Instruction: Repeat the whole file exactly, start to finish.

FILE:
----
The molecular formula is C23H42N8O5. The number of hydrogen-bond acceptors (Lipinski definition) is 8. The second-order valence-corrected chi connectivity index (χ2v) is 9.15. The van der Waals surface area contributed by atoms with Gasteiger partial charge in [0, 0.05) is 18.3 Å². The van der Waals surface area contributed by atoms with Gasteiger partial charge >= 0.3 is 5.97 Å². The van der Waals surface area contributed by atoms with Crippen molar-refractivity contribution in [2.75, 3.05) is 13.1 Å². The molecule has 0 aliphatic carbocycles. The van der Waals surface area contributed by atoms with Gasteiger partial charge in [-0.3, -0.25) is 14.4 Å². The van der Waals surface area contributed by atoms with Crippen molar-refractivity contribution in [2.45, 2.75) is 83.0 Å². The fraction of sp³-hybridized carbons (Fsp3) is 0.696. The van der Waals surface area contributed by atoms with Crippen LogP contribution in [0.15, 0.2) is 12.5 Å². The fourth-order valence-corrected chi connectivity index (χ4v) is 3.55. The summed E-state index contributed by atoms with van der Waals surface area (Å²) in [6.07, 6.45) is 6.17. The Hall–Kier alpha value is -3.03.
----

The molecular formula is C23H42N8O5. The number of hydrogen-bond acceptors (Lipinski definition) is 8. The second-order valence-corrected chi connectivity index (χ2v) is 9.15. The van der Waals surface area contributed by atoms with Gasteiger partial charge in [0, 0.05) is 18.3 Å². The van der Waals surface area contributed by atoms with Gasteiger partial charge >= 0.3 is 5.97 Å². The van der Waals surface area contributed by atoms with Crippen molar-refractivity contribution in [2.75, 3.05) is 13.1 Å². The molecule has 0 aliphatic carbocycles. The van der Waals surface area contributed by atoms with Gasteiger partial charge in [-0.3, -0.25) is 14.4 Å². The van der Waals surface area contributed by atoms with Crippen molar-refractivity contribution in [2.45, 2.75) is 83.0 Å². The fraction of sp³-hybridized carbons (Fsp3) is 0.696. The van der Waals surface area contributed by atoms with Crippen LogP contribution in [0.15, 0.2) is 12.5 Å². The fourth-order valence-corrected chi connectivity index (χ4v) is 3.55. The summed E-state index contributed by atoms with van der Waals surface area (Å²) in [6.07, 6.45) is 6.17. The Hall–Kier alpha value is -3.03.